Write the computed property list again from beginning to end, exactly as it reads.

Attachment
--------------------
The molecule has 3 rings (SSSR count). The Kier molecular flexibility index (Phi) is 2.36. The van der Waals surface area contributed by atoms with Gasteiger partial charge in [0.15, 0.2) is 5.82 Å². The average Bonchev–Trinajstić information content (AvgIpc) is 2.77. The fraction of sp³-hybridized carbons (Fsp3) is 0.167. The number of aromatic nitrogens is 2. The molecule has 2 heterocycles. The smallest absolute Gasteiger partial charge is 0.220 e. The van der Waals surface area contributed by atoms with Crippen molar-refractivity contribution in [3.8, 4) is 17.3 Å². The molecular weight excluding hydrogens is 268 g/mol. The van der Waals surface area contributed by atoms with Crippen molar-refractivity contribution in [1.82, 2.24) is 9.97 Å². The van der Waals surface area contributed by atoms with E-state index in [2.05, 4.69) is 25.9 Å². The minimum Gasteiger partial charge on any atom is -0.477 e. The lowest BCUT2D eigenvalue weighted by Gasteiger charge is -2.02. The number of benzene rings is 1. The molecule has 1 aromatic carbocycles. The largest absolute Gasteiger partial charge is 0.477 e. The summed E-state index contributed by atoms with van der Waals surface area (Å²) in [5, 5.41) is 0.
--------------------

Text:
The molecule has 3 rings (SSSR count). The Kier molecular flexibility index (Phi) is 2.36. The van der Waals surface area contributed by atoms with Gasteiger partial charge in [0.15, 0.2) is 5.82 Å². The average Bonchev–Trinajstić information content (AvgIpc) is 2.77. The fraction of sp³-hybridized carbons (Fsp3) is 0.167. The number of aromatic nitrogens is 2. The molecule has 2 heterocycles. The smallest absolute Gasteiger partial charge is 0.220 e. The van der Waals surface area contributed by atoms with Crippen molar-refractivity contribution in [3.8, 4) is 17.3 Å². The molecular weight excluding hydrogens is 268 g/mol. The van der Waals surface area contributed by atoms with Crippen molar-refractivity contribution in [1.82, 2.24) is 9.97 Å². The van der Waals surface area contributed by atoms with E-state index in [2.05, 4.69) is 25.9 Å². The minimum Gasteiger partial charge on any atom is -0.477 e. The lowest BCUT2D eigenvalue weighted by Gasteiger charge is -2.02. The number of benzene rings is 1. The molecule has 1 aromatic carbocycles. The largest absolute Gasteiger partial charge is 0.477 e. The summed E-state index contributed by atoms with van der Waals surface area (Å²) in [5, 5.41) is 0.